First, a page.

It was by chance that my first reading of Culture and Anarchy with my students coincided with the centenary of its publication. But it was not by chance that I chose to read it then, in 1969, at the height of the culture war. Anticipating that war by more than a century, Matthew Arnold (1822-1888) wrote a passionate defense of culture—high culture, we would now say—against the prevailing low culture that he saw as tantamount to “anarchy.”
Arnold’s culture is high indeed. It is nothing less than the pursuit of “sweetness and light” (Jonathan Swift’s epigram for beauty and intelligence), “total perfection,” “the best which has been thought and said,” and the “right reason” that comes from the “best self” rather than the “ordinary self.”
His countrymen, unfortunately, were animated by quite the opposite principle: “doing as one likes” and “saying what one likes.” Perhaps out of deference to John Stuart Mill, Arnold did not cite On Liberty to that effect (the book had appeared, to great acclaim, only a decade earlier). Instead, he quoted a Mr. Roebuck, a Liberal member of Parliament who was fond of asking, “May not every man in England say what he likes?”—asserting that this was the source of England’s greatness. To which Arnold replied that culture requires that “what men say, when they may say what they like, is worth saying—has good in it, and more good than bad.” Anything short of that is an invitation to anarchy, for it lacks “the much wanted principle” of authority that governs the culture as well as society.
Culture and Anarchy (1869) was not well received. One critic mocked the author as the “prophet of culture,” another as the creator of a “new religion called Culture . . . a sort of Eleusinian mystery,” still another as an egotist who wanted to “make the world a more agreeable place for Mr. Matthew Arnold to live in by multiplying images of Mr. Matthew Arnold.” Rejecting his conception of culture, they also denied the charge of anarchy—denied, in effect, that there was a culture war.
A century later, my students, in the midst of their culture war, recognized in Arnold’s culture the oppressive great-books mentality they were battling in the university. So far from rejecting the charge of anarchism, the more militant of them accepted it. What Arnold praised as authority, they denounced as authoritarian, and what he decried as anarchy, they took to be liberty at its best—the perfect liberty that was the antithesis of the perfect culture he celebrated.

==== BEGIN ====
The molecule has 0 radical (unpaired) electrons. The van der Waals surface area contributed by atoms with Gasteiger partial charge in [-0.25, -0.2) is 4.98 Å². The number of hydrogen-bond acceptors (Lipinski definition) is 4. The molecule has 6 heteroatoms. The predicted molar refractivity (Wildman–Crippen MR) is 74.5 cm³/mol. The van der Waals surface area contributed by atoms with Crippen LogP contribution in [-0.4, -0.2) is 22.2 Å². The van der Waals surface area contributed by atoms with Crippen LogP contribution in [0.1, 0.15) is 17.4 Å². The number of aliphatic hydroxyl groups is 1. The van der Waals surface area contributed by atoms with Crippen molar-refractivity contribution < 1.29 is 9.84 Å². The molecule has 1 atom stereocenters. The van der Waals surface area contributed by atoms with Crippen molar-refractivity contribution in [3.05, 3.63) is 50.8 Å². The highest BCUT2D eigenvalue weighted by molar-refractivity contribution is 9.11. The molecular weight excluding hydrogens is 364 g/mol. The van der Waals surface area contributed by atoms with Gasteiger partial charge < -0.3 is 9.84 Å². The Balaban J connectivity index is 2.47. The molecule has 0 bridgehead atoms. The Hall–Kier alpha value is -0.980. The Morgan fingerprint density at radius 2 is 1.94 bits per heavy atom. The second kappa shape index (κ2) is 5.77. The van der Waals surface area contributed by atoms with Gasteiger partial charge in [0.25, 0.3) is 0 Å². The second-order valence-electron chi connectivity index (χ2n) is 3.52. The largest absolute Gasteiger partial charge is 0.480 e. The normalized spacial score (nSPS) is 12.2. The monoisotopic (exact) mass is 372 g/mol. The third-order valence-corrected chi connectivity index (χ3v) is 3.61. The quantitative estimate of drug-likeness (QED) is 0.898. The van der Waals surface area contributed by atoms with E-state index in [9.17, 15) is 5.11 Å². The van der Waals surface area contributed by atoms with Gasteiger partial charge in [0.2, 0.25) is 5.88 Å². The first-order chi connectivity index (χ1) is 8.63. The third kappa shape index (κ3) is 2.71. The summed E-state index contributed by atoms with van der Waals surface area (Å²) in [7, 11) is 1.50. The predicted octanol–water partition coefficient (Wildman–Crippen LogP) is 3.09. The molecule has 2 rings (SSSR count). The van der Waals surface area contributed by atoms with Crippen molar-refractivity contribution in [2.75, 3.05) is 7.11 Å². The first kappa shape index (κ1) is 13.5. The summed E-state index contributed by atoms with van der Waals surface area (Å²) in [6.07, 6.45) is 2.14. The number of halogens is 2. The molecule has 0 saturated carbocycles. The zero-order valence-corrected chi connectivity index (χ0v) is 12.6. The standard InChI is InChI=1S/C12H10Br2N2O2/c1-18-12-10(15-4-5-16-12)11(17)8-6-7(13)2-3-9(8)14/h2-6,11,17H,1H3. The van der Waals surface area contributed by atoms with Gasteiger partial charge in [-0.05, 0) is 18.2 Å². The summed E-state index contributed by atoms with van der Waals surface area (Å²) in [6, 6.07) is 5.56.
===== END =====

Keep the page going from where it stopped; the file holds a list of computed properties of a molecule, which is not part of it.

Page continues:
It is almost with nostalgia that I now reread Culture and Anarchy—nostalgia for the old culture war that had not yet confronted such truly subversive forces as multiculturalism, postmodernism, deconstructionism, and the like. An Arnoldite, like myself, confesses to having lost that war. But a new reading raises the prospect of another war that is more ominous.
If Culture and Anarchy may be read as “culture vs. anarchy,” so “Hebraism and Hellenism” (the title of one chapter) may be read as “Hebraism vs. Hellenism.” The antithesis seems to be unambiguous: “The governing idea of Hellenism is spontaneity of consciousness; that of Hebraism, strictness of conscience” (italics in original). “The uppermost idea with Hellenism is to see things as they really are; the uppermost idea with Hebraism is conduct and obedience.” “The Greek quarrel with the body and its desires is that they hinder right thinking; the Hebrew quarrel with them is that they hinder right acting.” Hellenism is comfortable in the “pursuit or attainment of perfection”; Hebraism, obsessed with sin, sees only “the difficulties which oppose themselves” to perfection.
This is a powerful theme, and a disturbing one, especially now, when England is experiencing a recurrence of antisemitism. In this context, even the word “Hebraism” may be suspect, all the more when it is pitted against that worthy cause, Hellenism. Yet a more careful reading may allay that anxiety, for the “Hebraism and Hellenism” of this chapter is not analogous to the “culture and anarchy” of the title. Hebraism may be criticized for being insufficiently appreciative of culture, but not, surely, for being anarchic. A creed whose “uppermost idea” is “conduct and obedience,” “right acting,” and “strictness of conscience” can hardly be accused of “doing and saying what one likes.”